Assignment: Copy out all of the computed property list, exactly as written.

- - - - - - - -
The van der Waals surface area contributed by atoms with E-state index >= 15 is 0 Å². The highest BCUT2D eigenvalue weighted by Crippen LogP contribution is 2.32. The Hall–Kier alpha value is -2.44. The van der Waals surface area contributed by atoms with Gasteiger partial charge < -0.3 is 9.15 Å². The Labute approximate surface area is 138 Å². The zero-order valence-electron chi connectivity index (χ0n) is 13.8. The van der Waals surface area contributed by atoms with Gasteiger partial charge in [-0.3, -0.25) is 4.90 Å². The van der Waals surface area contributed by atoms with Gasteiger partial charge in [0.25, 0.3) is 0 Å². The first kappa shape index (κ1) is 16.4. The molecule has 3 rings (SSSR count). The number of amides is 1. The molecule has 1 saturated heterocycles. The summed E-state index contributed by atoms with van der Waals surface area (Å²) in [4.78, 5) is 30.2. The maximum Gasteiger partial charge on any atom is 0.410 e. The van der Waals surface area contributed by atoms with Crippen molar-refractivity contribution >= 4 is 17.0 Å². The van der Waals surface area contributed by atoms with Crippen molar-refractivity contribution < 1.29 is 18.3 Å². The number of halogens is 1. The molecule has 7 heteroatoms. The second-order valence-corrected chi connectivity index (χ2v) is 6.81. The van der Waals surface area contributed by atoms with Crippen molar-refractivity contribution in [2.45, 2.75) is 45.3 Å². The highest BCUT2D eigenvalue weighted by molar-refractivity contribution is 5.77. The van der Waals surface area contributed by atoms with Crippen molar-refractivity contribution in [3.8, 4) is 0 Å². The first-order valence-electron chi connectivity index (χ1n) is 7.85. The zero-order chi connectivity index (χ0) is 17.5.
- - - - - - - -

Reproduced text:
The van der Waals surface area contributed by atoms with E-state index >= 15 is 0 Å². The highest BCUT2D eigenvalue weighted by Crippen LogP contribution is 2.32. The Hall–Kier alpha value is -2.44. The van der Waals surface area contributed by atoms with Gasteiger partial charge < -0.3 is 9.15 Å². The Labute approximate surface area is 138 Å². The zero-order valence-electron chi connectivity index (χ0n) is 13.8. The van der Waals surface area contributed by atoms with Gasteiger partial charge in [-0.3, -0.25) is 4.90 Å². The van der Waals surface area contributed by atoms with Gasteiger partial charge in [0.25, 0.3) is 0 Å². The first kappa shape index (κ1) is 16.4. The molecule has 3 rings (SSSR count). The number of amides is 1. The molecule has 1 saturated heterocycles. The summed E-state index contributed by atoms with van der Waals surface area (Å²) in [4.78, 5) is 30.2. The maximum Gasteiger partial charge on any atom is 0.410 e. The van der Waals surface area contributed by atoms with Crippen molar-refractivity contribution >= 4 is 17.0 Å². The van der Waals surface area contributed by atoms with Crippen molar-refractivity contribution < 1.29 is 18.3 Å². The number of halogens is 1. The molecule has 7 heteroatoms. The second-order valence-corrected chi connectivity index (χ2v) is 6.81. The van der Waals surface area contributed by atoms with Crippen molar-refractivity contribution in [2.45, 2.75) is 45.3 Å². The highest BCUT2D eigenvalue weighted by molar-refractivity contribution is 5.77. The van der Waals surface area contributed by atoms with Crippen molar-refractivity contribution in [3.8, 4) is 0 Å². The first-order valence-electron chi connectivity index (χ1n) is 7.85. The zero-order chi connectivity index (χ0) is 17.5.